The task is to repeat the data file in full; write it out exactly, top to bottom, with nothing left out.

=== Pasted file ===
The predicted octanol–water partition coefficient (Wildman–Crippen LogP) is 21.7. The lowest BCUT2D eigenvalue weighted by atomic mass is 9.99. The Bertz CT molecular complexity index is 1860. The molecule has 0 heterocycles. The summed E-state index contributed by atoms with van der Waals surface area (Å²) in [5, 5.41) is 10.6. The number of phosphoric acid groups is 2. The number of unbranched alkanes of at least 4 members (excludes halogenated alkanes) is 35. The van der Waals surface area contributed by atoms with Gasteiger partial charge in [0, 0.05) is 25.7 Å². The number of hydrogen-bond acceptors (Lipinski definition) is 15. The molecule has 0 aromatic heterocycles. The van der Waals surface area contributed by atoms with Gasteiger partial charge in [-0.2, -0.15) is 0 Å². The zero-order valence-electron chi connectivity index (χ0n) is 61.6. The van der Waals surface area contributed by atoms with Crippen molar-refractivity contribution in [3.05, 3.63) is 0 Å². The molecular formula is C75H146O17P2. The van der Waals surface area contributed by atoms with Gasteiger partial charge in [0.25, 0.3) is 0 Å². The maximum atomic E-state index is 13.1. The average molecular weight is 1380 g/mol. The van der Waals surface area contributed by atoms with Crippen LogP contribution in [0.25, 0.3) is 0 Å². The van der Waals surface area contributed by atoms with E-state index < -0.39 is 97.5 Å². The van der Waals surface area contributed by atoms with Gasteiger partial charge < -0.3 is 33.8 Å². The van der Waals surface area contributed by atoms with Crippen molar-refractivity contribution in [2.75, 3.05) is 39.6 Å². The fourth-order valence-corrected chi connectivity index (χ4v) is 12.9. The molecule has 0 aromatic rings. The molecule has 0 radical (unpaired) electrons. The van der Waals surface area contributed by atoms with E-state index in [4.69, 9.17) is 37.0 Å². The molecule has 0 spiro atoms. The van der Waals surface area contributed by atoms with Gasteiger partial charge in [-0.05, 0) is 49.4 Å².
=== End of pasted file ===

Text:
The predicted octanol–water partition coefficient (Wildman–Crippen LogP) is 21.7. The lowest BCUT2D eigenvalue weighted by atomic mass is 9.99. The Bertz CT molecular complexity index is 1860. The molecule has 0 heterocycles. The summed E-state index contributed by atoms with van der Waals surface area (Å²) in [5, 5.41) is 10.6. The number of phosphoric acid groups is 2. The number of unbranched alkanes of at least 4 members (excludes halogenated alkanes) is 35. The van der Waals surface area contributed by atoms with Gasteiger partial charge in [0, 0.05) is 25.7 Å². The number of hydrogen-bond acceptors (Lipinski definition) is 15. The molecule has 0 aromatic heterocycles. The van der Waals surface area contributed by atoms with Gasteiger partial charge in [-0.2, -0.15) is 0 Å². The zero-order valence-electron chi connectivity index (χ0n) is 61.6. The van der Waals surface area contributed by atoms with Crippen molar-refractivity contribution in [3.05, 3.63) is 0 Å². The molecular formula is C75H146O17P2. The van der Waals surface area contributed by atoms with Gasteiger partial charge in [0.25, 0.3) is 0 Å². The maximum atomic E-state index is 13.1. The average molecular weight is 1380 g/mol. The van der Waals surface area contributed by atoms with Crippen LogP contribution in [0.25, 0.3) is 0 Å². The van der Waals surface area contributed by atoms with E-state index < -0.39 is 97.5 Å². The van der Waals surface area contributed by atoms with Gasteiger partial charge < -0.3 is 33.8 Å². The van der Waals surface area contributed by atoms with Crippen molar-refractivity contribution in [2.75, 3.05) is 39.6 Å². The fourth-order valence-corrected chi connectivity index (χ4v) is 12.9. The molecule has 0 aromatic rings. The molecule has 0 radical (unpaired) electrons. The van der Waals surface area contributed by atoms with E-state index in [4.69, 9.17) is 37.0 Å². The molecule has 0 spiro atoms. The van der Waals surface area contributed by atoms with Gasteiger partial charge in [-0.05, 0) is 49.4 Å².